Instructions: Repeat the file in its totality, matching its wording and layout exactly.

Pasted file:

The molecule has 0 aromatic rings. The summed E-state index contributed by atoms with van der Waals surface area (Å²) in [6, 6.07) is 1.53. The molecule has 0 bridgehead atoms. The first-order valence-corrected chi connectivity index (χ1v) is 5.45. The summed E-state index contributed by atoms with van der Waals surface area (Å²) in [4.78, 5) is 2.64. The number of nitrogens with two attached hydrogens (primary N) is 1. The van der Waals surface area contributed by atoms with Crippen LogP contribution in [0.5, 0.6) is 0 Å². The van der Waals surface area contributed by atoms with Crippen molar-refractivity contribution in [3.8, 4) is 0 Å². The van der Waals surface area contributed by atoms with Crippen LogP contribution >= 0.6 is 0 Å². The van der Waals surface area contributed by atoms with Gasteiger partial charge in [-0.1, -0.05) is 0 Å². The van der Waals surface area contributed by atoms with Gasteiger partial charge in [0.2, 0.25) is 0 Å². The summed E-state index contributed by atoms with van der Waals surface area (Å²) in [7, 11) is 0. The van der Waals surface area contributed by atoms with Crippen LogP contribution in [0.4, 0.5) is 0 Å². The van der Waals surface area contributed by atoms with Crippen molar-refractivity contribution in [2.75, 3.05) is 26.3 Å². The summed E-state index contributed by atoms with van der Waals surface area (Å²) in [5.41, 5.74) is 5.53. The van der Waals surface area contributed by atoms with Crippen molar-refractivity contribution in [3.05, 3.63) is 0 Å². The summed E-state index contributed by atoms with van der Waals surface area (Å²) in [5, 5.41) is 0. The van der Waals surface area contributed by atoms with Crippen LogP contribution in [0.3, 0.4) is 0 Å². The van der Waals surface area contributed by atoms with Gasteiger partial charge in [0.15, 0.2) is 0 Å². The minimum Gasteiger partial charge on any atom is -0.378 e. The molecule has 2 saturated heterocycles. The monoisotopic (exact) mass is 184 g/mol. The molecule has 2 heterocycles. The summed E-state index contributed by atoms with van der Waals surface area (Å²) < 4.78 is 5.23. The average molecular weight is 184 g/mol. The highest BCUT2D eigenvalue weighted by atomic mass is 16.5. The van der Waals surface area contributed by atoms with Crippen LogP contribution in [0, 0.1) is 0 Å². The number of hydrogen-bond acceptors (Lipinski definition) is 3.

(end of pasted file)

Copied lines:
The molecule has 0 aromatic rings. The summed E-state index contributed by atoms with van der Waals surface area (Å²) in [6, 6.07) is 1.53. The molecule has 0 bridgehead atoms. The first-order valence-corrected chi connectivity index (χ1v) is 5.45. The summed E-state index contributed by atoms with van der Waals surface area (Å²) in [4.78, 5) is 2.64. The number of nitrogens with two attached hydrogens (primary N) is 1. The van der Waals surface area contributed by atoms with Crippen LogP contribution in [0.5, 0.6) is 0 Å². The van der Waals surface area contributed by atoms with Crippen molar-refractivity contribution in [3.8, 4) is 0 Å². The van der Waals surface area contributed by atoms with Crippen LogP contribution >= 0.6 is 0 Å². The van der Waals surface area contributed by atoms with Gasteiger partial charge in [-0.1, -0.05) is 0 Å². The van der Waals surface area contributed by atoms with Gasteiger partial charge in [0.2, 0.25) is 0 Å². The summed E-state index contributed by atoms with van der Waals surface area (Å²) in [7, 11) is 0. The van der Waals surface area contributed by atoms with Crippen LogP contribution in [0.4, 0.5) is 0 Å². The van der Waals surface area contributed by atoms with Crippen molar-refractivity contribution in [2.75, 3.05) is 26.3 Å². The summed E-state index contributed by atoms with van der Waals surface area (Å²) in [5.41, 5.74) is 5.53. The van der Waals surface area contributed by atoms with Crippen molar-refractivity contribution in [3.05, 3.63) is 0 Å². The summed E-state index contributed by atoms with van der Waals surface area (Å²) in [5, 5.41) is 0. The van der Waals surface area contributed by atoms with Crippen LogP contribution in [0.3, 0.4) is 0 Å². The van der Waals surface area contributed by atoms with Gasteiger partial charge in [0.15, 0.2) is 0 Å². The minimum Gasteiger partial charge on any atom is -0.378 e. The molecule has 2 saturated heterocycles. The monoisotopic (exact) mass is 184 g/mol. The molecule has 2 heterocycles. The summed E-state index contributed by atoms with van der Waals surface area (Å²) < 4.78 is 5.23. The average molecular weight is 184 g/mol. The highest BCUT2D eigenvalue weighted by atomic mass is 16.5. The van der Waals surface area contributed by atoms with Crippen LogP contribution in [0, 0.1) is 0 Å². The number of hydrogen-bond acceptors (Lipinski definition) is 3.